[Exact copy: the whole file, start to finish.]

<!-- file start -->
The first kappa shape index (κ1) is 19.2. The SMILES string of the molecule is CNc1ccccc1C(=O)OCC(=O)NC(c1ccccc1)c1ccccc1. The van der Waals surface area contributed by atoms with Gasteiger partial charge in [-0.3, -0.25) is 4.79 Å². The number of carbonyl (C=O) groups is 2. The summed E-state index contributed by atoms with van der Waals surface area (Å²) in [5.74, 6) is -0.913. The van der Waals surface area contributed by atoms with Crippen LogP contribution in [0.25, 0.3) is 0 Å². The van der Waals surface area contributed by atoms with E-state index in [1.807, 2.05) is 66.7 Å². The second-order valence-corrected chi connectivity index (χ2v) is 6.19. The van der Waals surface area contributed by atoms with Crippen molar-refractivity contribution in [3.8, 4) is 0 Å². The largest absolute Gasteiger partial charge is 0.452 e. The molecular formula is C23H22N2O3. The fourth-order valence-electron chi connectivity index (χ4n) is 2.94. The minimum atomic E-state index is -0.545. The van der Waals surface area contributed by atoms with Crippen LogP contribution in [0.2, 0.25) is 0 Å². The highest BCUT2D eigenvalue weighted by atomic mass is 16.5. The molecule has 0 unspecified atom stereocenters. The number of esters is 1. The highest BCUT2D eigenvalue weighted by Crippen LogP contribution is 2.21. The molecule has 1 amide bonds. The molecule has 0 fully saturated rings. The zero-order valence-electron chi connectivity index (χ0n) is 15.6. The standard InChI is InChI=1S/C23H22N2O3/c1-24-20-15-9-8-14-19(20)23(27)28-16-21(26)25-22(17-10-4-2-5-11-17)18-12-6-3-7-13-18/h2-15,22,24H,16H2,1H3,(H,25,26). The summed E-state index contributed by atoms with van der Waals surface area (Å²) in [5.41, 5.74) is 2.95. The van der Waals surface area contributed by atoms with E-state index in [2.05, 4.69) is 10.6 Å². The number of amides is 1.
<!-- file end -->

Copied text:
The first kappa shape index (κ1) is 19.2. The SMILES string of the molecule is CNc1ccccc1C(=O)OCC(=O)NC(c1ccccc1)c1ccccc1. The van der Waals surface area contributed by atoms with Gasteiger partial charge in [-0.3, -0.25) is 4.79 Å². The number of carbonyl (C=O) groups is 2. The summed E-state index contributed by atoms with van der Waals surface area (Å²) in [5.74, 6) is -0.913. The van der Waals surface area contributed by atoms with Crippen LogP contribution in [0.25, 0.3) is 0 Å². The van der Waals surface area contributed by atoms with E-state index in [1.807, 2.05) is 66.7 Å². The second-order valence-corrected chi connectivity index (χ2v) is 6.19. The van der Waals surface area contributed by atoms with Crippen molar-refractivity contribution in [3.8, 4) is 0 Å². The largest absolute Gasteiger partial charge is 0.452 e. The molecular formula is C23H22N2O3. The fourth-order valence-electron chi connectivity index (χ4n) is 2.94. The minimum atomic E-state index is -0.545. The van der Waals surface area contributed by atoms with Crippen LogP contribution in [0.2, 0.25) is 0 Å². The highest BCUT2D eigenvalue weighted by atomic mass is 16.5. The molecule has 0 unspecified atom stereocenters. The number of esters is 1. The highest BCUT2D eigenvalue weighted by Crippen LogP contribution is 2.21. The molecule has 1 amide bonds. The molecule has 0 fully saturated rings. The zero-order valence-electron chi connectivity index (χ0n) is 15.6. The standard InChI is InChI=1S/C23H22N2O3/c1-24-20-15-9-8-14-19(20)23(27)28-16-21(26)25-22(17-10-4-2-5-11-17)18-12-6-3-7-13-18/h2-15,22,24H,16H2,1H3,(H,25,26). The summed E-state index contributed by atoms with van der Waals surface area (Å²) in [5.41, 5.74) is 2.95. The van der Waals surface area contributed by atoms with E-state index in [2.05, 4.69) is 10.6 Å². The number of amides is 1.